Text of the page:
SEC to rule on sale of Chicago Stock Exchange to Chinese investors

The Securities and Exchange Commission is expected to rule Wednesday on whether to allow a Chinese group of investors to buy the Chicago Stock Exchange, a controversial deal that some members of Congress fear would allow a foreign government to gain a foothold in the U.S. financial system.

An investor group related to Chongqing Casin Enterprise Group is seeking SEC approval of the deal. The proposal has been before the SEC since late 2016, and the regulatory body has received numerous letters challenging the deal.

Among the latest, 11 House members led by Rep. Robert Pittenger, R-N.C., urged the SEC in July to reject the proposed acquisition, calling it "a threat to the United States' financial security and Americans' faith in our national financial market infrastructure."

Under the proposal, the 135-year old exchange would be sold for an estimated $30 million to a group led by Chongqing Casin Enterprise Group, a China-based company involved in a wide variety of businesses — from operating sewage treatment plants to investing in real estate.

The exchange currently is owned by a consortium of investors and financial companies that includes JP Morgan Chase, Bank of America, E-Trade and Goldman Sachs.

In his letter to the SEC, Pittenger emphasized a lack of transparency in Chinese markets, and said he was concerned that the SEC would be unable to monitor the ownership and potential "state-driven influence" of China. In another letter in July, Sen. Joe Manchin, D-W.Va., raised similar concerns about China and added: "Their sustained efforts to steal intellectual property and state-sponsored cyber-attacks present clear and present threats to our national security."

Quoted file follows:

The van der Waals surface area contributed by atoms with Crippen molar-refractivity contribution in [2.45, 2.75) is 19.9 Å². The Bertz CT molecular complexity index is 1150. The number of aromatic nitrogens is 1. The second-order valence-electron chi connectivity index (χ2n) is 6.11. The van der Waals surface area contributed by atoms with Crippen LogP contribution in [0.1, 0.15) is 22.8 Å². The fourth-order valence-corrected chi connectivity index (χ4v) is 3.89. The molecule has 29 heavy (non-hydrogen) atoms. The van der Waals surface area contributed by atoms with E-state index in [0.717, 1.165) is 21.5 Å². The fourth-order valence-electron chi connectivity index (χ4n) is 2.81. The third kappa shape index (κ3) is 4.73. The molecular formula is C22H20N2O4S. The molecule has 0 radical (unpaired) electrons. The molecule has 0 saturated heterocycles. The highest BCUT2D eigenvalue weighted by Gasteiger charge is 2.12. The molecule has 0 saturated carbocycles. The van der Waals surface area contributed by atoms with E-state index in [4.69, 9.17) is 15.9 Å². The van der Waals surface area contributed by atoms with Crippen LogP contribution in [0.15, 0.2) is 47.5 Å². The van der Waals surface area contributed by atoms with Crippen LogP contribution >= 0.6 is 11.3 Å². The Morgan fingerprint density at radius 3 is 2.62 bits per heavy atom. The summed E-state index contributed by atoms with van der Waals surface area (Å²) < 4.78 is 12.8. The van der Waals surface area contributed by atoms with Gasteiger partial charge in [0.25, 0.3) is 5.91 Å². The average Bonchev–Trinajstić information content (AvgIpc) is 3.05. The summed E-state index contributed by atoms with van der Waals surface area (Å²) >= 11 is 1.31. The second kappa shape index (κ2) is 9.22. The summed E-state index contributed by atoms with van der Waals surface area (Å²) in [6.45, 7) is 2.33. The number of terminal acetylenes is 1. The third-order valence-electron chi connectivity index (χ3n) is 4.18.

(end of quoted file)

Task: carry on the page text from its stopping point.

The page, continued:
North American Casin Holdings Chief Executive Yong Xiao told the SEC in a letter that the proposed transaction would "help establish links between the capital markets of China and the U.S."

John Kerin, president and chief executive officer of the Chicago Stock Exchange, noted in a letter to the SEC in March that the Committee on Foreign Investment in the United States had reviewed the proposed transaction and "found no unresolved national security concerns."

He said that the SEC would have adequate oversight over the exchange.

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